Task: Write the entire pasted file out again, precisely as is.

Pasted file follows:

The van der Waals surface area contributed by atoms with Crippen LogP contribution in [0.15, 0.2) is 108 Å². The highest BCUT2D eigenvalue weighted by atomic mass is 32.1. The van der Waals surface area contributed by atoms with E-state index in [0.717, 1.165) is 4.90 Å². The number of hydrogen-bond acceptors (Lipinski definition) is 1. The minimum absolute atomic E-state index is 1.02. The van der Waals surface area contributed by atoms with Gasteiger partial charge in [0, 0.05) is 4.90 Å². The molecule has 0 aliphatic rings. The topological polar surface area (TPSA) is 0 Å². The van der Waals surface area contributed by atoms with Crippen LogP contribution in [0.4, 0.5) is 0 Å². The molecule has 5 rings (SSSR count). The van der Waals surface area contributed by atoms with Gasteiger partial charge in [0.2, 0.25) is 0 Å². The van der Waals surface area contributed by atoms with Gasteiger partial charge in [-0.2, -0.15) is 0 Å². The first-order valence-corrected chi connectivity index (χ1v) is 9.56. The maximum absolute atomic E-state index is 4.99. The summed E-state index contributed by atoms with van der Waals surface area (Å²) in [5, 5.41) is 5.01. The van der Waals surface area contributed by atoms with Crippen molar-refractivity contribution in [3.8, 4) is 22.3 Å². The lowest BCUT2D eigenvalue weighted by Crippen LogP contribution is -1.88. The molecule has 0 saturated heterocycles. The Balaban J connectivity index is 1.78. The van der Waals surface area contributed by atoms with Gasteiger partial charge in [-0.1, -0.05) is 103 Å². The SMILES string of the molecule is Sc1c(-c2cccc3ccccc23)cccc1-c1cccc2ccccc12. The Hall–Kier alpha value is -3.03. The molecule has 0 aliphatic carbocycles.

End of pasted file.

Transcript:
The van der Waals surface area contributed by atoms with Crippen LogP contribution in [0.15, 0.2) is 108 Å². The highest BCUT2D eigenvalue weighted by atomic mass is 32.1. The van der Waals surface area contributed by atoms with E-state index in [0.717, 1.165) is 4.90 Å². The number of hydrogen-bond acceptors (Lipinski definition) is 1. The minimum absolute atomic E-state index is 1.02. The van der Waals surface area contributed by atoms with Gasteiger partial charge in [0, 0.05) is 4.90 Å². The molecule has 0 aliphatic rings. The topological polar surface area (TPSA) is 0 Å². The van der Waals surface area contributed by atoms with Crippen LogP contribution in [0.4, 0.5) is 0 Å². The molecule has 5 rings (SSSR count). The van der Waals surface area contributed by atoms with Gasteiger partial charge in [0.2, 0.25) is 0 Å². The van der Waals surface area contributed by atoms with Gasteiger partial charge in [-0.2, -0.15) is 0 Å². The first-order valence-corrected chi connectivity index (χ1v) is 9.56. The maximum absolute atomic E-state index is 4.99. The summed E-state index contributed by atoms with van der Waals surface area (Å²) in [5, 5.41) is 5.01. The van der Waals surface area contributed by atoms with Crippen molar-refractivity contribution in [3.8, 4) is 22.3 Å². The lowest BCUT2D eigenvalue weighted by Crippen LogP contribution is -1.88. The molecule has 0 saturated heterocycles. The Balaban J connectivity index is 1.78. The van der Waals surface area contributed by atoms with Gasteiger partial charge in [-0.1, -0.05) is 103 Å². The SMILES string of the molecule is Sc1c(-c2cccc3ccccc23)cccc1-c1cccc2ccccc12. The Hall–Kier alpha value is -3.03. The molecule has 0 aliphatic carbocycles.